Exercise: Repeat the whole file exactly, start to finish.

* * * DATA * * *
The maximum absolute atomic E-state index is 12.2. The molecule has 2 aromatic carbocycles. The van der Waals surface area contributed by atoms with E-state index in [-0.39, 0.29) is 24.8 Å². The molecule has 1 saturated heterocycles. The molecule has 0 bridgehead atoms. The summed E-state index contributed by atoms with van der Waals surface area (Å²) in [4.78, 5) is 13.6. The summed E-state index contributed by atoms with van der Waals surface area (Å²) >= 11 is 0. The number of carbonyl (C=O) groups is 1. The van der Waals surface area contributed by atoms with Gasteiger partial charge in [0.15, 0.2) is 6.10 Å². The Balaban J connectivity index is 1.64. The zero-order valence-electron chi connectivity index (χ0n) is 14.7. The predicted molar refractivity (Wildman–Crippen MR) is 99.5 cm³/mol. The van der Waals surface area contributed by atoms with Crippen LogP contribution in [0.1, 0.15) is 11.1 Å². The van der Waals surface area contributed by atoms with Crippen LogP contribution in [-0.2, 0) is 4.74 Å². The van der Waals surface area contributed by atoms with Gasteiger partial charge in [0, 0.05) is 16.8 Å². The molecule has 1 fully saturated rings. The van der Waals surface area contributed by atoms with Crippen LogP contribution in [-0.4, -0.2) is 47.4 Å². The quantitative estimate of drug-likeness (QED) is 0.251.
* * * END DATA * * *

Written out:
The maximum absolute atomic E-state index is 12.2. The molecule has 2 aromatic carbocycles. The van der Waals surface area contributed by atoms with E-state index in [-0.39, 0.29) is 24.8 Å². The molecule has 1 saturated heterocycles. The molecule has 0 bridgehead atoms. The summed E-state index contributed by atoms with van der Waals surface area (Å²) in [4.78, 5) is 13.6. The summed E-state index contributed by atoms with van der Waals surface area (Å²) >= 11 is 0. The number of carbonyl (C=O) groups is 1. The van der Waals surface area contributed by atoms with Gasteiger partial charge in [0.15, 0.2) is 6.10 Å². The Balaban J connectivity index is 1.64. The zero-order valence-electron chi connectivity index (χ0n) is 14.7. The predicted molar refractivity (Wildman–Crippen MR) is 99.5 cm³/mol. The van der Waals surface area contributed by atoms with Crippen LogP contribution in [0.1, 0.15) is 11.1 Å². The van der Waals surface area contributed by atoms with Crippen LogP contribution in [-0.2, 0) is 4.74 Å². The van der Waals surface area contributed by atoms with Gasteiger partial charge in [0, 0.05) is 16.8 Å². The molecule has 1 fully saturated rings. The van der Waals surface area contributed by atoms with Crippen LogP contribution in [-0.4, -0.2) is 47.4 Å². The quantitative estimate of drug-likeness (QED) is 0.251.